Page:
Of course we must remember Karpov reached his peak only years later (hard to say exactly when, he has a long and succesful career). He had his chance to compete with Fischer in the series of achievements in world championship matches in 84 when he was leading Kasparov 5-0, but he blew it.
So, to answer your question - speaking of World championship/candidates matches Karpov cant topple the achievements of Fischer 72.
Speaking of dominating tournament chess, well, his results speak for themselves. But I will not pick a short period of time because 1) matches and tournaments are different 2) I prefer making comparisons based on longer timeline. Karpov domination? How about 1974-84?
"I also realize that nothing I have said will phase you in the least. 25 years ago like you I saw most issues in black & white, whereas today I see various shades of grey."
Please no age racism...I am not the one seeing things black and white (neither are you) and Im confident you know this. You already pointed out people who see things black and white. Quote,
"I am not one of those Americans that worship Fischer as an Invincible superhuman."
Not that all the people who see Fischer as an invincible superhumans are Americans, of course. He has fans all over the globe and only a part of them lose all objectivity whenever someone says Bobby Fischer...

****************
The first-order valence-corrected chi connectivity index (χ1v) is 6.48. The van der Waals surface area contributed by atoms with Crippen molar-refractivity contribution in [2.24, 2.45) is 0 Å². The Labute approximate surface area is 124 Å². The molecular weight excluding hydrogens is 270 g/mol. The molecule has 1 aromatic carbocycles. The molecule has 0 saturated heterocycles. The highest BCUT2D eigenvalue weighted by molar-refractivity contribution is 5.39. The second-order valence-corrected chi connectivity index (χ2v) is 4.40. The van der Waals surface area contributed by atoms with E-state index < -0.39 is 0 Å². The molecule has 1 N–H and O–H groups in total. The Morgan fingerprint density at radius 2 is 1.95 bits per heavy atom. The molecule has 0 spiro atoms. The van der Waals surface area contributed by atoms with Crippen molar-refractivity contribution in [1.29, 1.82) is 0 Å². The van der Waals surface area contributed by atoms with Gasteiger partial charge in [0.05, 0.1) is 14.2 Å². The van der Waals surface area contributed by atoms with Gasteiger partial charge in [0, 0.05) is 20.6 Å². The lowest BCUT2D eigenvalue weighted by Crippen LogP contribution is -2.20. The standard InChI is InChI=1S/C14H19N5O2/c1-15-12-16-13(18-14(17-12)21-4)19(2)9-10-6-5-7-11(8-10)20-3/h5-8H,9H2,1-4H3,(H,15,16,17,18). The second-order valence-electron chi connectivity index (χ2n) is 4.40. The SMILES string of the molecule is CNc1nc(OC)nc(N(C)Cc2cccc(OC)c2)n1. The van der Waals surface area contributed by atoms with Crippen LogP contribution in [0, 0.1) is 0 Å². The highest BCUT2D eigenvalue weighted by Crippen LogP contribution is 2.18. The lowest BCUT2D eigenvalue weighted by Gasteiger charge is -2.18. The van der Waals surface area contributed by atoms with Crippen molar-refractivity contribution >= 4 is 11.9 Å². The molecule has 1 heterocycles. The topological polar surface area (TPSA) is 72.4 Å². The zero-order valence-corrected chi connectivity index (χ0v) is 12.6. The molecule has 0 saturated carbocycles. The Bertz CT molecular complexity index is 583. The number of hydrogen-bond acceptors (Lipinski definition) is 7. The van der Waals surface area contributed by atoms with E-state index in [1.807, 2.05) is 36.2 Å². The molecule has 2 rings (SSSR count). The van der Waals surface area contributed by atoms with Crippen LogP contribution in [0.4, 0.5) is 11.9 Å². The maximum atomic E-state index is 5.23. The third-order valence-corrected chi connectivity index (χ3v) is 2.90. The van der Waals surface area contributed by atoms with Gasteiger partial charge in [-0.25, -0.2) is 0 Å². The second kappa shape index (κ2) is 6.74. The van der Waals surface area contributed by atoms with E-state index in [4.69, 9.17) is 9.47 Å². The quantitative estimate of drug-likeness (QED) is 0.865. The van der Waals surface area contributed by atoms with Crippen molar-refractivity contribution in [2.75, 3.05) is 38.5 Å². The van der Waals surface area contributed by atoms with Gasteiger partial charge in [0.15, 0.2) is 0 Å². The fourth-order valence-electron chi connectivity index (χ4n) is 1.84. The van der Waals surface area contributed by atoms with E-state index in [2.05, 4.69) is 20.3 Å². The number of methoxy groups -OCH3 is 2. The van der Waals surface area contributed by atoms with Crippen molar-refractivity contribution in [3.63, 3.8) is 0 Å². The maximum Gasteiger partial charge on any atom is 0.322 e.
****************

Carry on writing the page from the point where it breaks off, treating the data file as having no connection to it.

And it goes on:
♡ 41 ( +1 | -1 ) peppe_lI almost posted a long caustic reply to your last post. sometimes its good to be old and have just enough wisdom to bite your tounge before you say something you might regret later. I'm tired of talking about Fischer, he broke my heart as a young man and his comments after 911 appalled me. The hero of my youth is now a deranged old man who can never come home.
♡ 69 ( +1 | -1 ) WellI can certainly understand why anyone who saw Fischer as a hero back in 70s is disappointed. I too heard his comments regarding 11/9 (his radio interviews from 90s can be found as mp3 but for the most part they are really not worth listening) but I leave evaluating his current mental health to others. Lets just hope there will be no more radio interviews - having strange opinions about chess and applauding mass murder are two different things. The decision to charge him for playing Spassky in Yugoslavia 1992 wasnt exactly one of the brightest moments of US officials, but in all fairness perhaps it is better for everyone he will never return to US.
Look at the bright side my friend, his fantastic chess lives on :-)